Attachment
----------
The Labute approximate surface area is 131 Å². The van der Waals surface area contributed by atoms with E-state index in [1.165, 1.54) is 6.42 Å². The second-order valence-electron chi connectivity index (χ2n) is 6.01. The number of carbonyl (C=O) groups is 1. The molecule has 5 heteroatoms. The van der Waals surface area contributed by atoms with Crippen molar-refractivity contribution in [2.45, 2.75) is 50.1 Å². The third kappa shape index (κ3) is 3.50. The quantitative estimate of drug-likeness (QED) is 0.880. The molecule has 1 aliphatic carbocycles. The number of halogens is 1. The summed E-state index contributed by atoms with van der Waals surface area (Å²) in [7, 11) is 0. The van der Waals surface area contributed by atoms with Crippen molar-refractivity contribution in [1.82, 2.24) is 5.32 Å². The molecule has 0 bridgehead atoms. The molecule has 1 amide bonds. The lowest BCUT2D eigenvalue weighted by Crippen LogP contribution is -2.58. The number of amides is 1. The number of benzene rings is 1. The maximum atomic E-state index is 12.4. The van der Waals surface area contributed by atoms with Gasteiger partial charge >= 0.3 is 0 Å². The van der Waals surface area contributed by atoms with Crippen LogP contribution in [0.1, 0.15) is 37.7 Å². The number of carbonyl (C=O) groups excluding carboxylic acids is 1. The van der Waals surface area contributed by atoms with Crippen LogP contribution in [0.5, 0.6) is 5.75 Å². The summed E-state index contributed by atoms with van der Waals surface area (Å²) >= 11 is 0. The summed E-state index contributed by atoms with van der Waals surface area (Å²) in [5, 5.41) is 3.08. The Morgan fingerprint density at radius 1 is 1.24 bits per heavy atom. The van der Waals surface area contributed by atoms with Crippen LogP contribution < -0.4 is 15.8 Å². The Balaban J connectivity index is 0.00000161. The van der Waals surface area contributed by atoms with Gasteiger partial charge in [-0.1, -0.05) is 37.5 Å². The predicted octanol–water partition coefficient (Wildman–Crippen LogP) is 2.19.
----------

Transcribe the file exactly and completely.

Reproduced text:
The Labute approximate surface area is 131 Å². The van der Waals surface area contributed by atoms with E-state index in [1.165, 1.54) is 6.42 Å². The second-order valence-electron chi connectivity index (χ2n) is 6.01. The number of carbonyl (C=O) groups is 1. The molecule has 5 heteroatoms. The van der Waals surface area contributed by atoms with Crippen molar-refractivity contribution in [2.45, 2.75) is 50.1 Å². The third kappa shape index (κ3) is 3.50. The quantitative estimate of drug-likeness (QED) is 0.880. The molecule has 1 aliphatic carbocycles. The number of halogens is 1. The summed E-state index contributed by atoms with van der Waals surface area (Å²) in [7, 11) is 0. The van der Waals surface area contributed by atoms with Crippen molar-refractivity contribution in [1.82, 2.24) is 5.32 Å². The molecule has 0 bridgehead atoms. The molecule has 1 amide bonds. The lowest BCUT2D eigenvalue weighted by Crippen LogP contribution is -2.58. The number of amides is 1. The number of benzene rings is 1. The maximum atomic E-state index is 12.4. The van der Waals surface area contributed by atoms with Gasteiger partial charge >= 0.3 is 0 Å². The van der Waals surface area contributed by atoms with Crippen LogP contribution in [0.1, 0.15) is 37.7 Å². The number of carbonyl (C=O) groups excluding carboxylic acids is 1. The van der Waals surface area contributed by atoms with Crippen LogP contribution in [0.5, 0.6) is 5.75 Å². The summed E-state index contributed by atoms with van der Waals surface area (Å²) >= 11 is 0. The summed E-state index contributed by atoms with van der Waals surface area (Å²) in [5, 5.41) is 3.08. The Morgan fingerprint density at radius 1 is 1.24 bits per heavy atom. The van der Waals surface area contributed by atoms with Crippen LogP contribution < -0.4 is 15.8 Å². The Balaban J connectivity index is 0.00000161. The van der Waals surface area contributed by atoms with Gasteiger partial charge in [-0.1, -0.05) is 37.5 Å². The predicted octanol–water partition coefficient (Wildman–Crippen LogP) is 2.19.